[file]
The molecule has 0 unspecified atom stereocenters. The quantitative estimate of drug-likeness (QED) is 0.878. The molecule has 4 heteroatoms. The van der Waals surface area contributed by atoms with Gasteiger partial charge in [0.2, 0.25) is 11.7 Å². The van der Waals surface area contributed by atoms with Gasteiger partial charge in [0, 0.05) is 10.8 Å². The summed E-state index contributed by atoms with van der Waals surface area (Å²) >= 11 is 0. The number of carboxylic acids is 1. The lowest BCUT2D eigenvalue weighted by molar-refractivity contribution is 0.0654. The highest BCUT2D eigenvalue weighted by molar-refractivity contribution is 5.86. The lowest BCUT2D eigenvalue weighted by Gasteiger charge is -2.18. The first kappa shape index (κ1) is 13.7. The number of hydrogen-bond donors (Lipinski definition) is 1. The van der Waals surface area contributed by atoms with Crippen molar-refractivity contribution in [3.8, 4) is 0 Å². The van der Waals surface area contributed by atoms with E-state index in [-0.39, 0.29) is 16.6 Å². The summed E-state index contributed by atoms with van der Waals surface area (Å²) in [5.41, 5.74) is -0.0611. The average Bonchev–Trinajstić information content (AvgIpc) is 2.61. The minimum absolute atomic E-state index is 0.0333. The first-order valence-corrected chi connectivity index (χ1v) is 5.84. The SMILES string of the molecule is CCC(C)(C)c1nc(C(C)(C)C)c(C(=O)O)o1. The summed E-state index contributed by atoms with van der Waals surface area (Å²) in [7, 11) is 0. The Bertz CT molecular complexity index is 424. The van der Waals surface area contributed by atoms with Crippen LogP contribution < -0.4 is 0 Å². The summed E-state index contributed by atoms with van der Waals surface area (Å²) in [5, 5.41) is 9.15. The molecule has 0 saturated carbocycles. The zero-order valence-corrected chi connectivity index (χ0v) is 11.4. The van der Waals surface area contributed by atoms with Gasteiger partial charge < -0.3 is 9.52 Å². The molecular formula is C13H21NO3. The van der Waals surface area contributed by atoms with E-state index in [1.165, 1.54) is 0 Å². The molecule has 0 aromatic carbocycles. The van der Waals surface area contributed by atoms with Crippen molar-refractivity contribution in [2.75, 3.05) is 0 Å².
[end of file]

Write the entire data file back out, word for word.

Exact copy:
The molecule has 0 unspecified atom stereocenters. The quantitative estimate of drug-likeness (QED) is 0.878. The molecule has 4 heteroatoms. The van der Waals surface area contributed by atoms with Gasteiger partial charge in [0.2, 0.25) is 11.7 Å². The van der Waals surface area contributed by atoms with Gasteiger partial charge in [0, 0.05) is 10.8 Å². The summed E-state index contributed by atoms with van der Waals surface area (Å²) >= 11 is 0. The number of carboxylic acids is 1. The lowest BCUT2D eigenvalue weighted by molar-refractivity contribution is 0.0654. The highest BCUT2D eigenvalue weighted by molar-refractivity contribution is 5.86. The lowest BCUT2D eigenvalue weighted by Gasteiger charge is -2.18. The first kappa shape index (κ1) is 13.7. The number of hydrogen-bond donors (Lipinski definition) is 1. The van der Waals surface area contributed by atoms with Crippen molar-refractivity contribution in [3.8, 4) is 0 Å². The van der Waals surface area contributed by atoms with E-state index in [-0.39, 0.29) is 16.6 Å². The summed E-state index contributed by atoms with van der Waals surface area (Å²) in [5.41, 5.74) is -0.0611. The average Bonchev–Trinajstić information content (AvgIpc) is 2.61. The minimum absolute atomic E-state index is 0.0333. The first-order valence-corrected chi connectivity index (χ1v) is 5.84. The SMILES string of the molecule is CCC(C)(C)c1nc(C(C)(C)C)c(C(=O)O)o1. The summed E-state index contributed by atoms with van der Waals surface area (Å²) in [7, 11) is 0. The Bertz CT molecular complexity index is 424. The van der Waals surface area contributed by atoms with Crippen LogP contribution < -0.4 is 0 Å². The summed E-state index contributed by atoms with van der Waals surface area (Å²) in [5, 5.41) is 9.15. The molecule has 0 saturated carbocycles. The zero-order valence-corrected chi connectivity index (χ0v) is 11.4. The van der Waals surface area contributed by atoms with Gasteiger partial charge < -0.3 is 9.52 Å². The molecular formula is C13H21NO3. The van der Waals surface area contributed by atoms with E-state index in [1.165, 1.54) is 0 Å². The molecule has 0 aromatic carbocycles. The van der Waals surface area contributed by atoms with Crippen molar-refractivity contribution in [2.75, 3.05) is 0 Å².